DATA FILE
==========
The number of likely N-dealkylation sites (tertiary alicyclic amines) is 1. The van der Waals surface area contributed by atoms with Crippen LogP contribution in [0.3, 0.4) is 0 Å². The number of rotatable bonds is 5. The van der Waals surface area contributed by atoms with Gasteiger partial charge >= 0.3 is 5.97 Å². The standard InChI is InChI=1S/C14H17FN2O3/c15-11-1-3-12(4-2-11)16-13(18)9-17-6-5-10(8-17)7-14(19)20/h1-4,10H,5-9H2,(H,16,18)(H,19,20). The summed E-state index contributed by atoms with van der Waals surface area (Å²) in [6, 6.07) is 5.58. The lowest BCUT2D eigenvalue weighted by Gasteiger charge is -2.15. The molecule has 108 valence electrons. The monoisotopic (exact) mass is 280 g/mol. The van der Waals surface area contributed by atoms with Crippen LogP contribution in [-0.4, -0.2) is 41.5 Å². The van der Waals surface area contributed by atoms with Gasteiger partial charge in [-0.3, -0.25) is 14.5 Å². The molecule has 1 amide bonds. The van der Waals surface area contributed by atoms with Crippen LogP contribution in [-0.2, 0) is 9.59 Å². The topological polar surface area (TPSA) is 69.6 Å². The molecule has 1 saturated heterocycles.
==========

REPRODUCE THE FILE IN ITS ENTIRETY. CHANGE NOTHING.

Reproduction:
The number of likely N-dealkylation sites (tertiary alicyclic amines) is 1. The van der Waals surface area contributed by atoms with Crippen LogP contribution in [0.3, 0.4) is 0 Å². The number of rotatable bonds is 5. The van der Waals surface area contributed by atoms with Gasteiger partial charge >= 0.3 is 5.97 Å². The standard InChI is InChI=1S/C14H17FN2O3/c15-11-1-3-12(4-2-11)16-13(18)9-17-6-5-10(8-17)7-14(19)20/h1-4,10H,5-9H2,(H,16,18)(H,19,20). The summed E-state index contributed by atoms with van der Waals surface area (Å²) in [6, 6.07) is 5.58. The lowest BCUT2D eigenvalue weighted by Gasteiger charge is -2.15. The molecule has 108 valence electrons. The monoisotopic (exact) mass is 280 g/mol. The van der Waals surface area contributed by atoms with Crippen LogP contribution in [-0.4, -0.2) is 41.5 Å². The van der Waals surface area contributed by atoms with Gasteiger partial charge in [-0.3, -0.25) is 14.5 Å². The molecule has 1 amide bonds. The van der Waals surface area contributed by atoms with Crippen LogP contribution in [-0.2, 0) is 9.59 Å². The topological polar surface area (TPSA) is 69.6 Å². The molecule has 1 saturated heterocycles.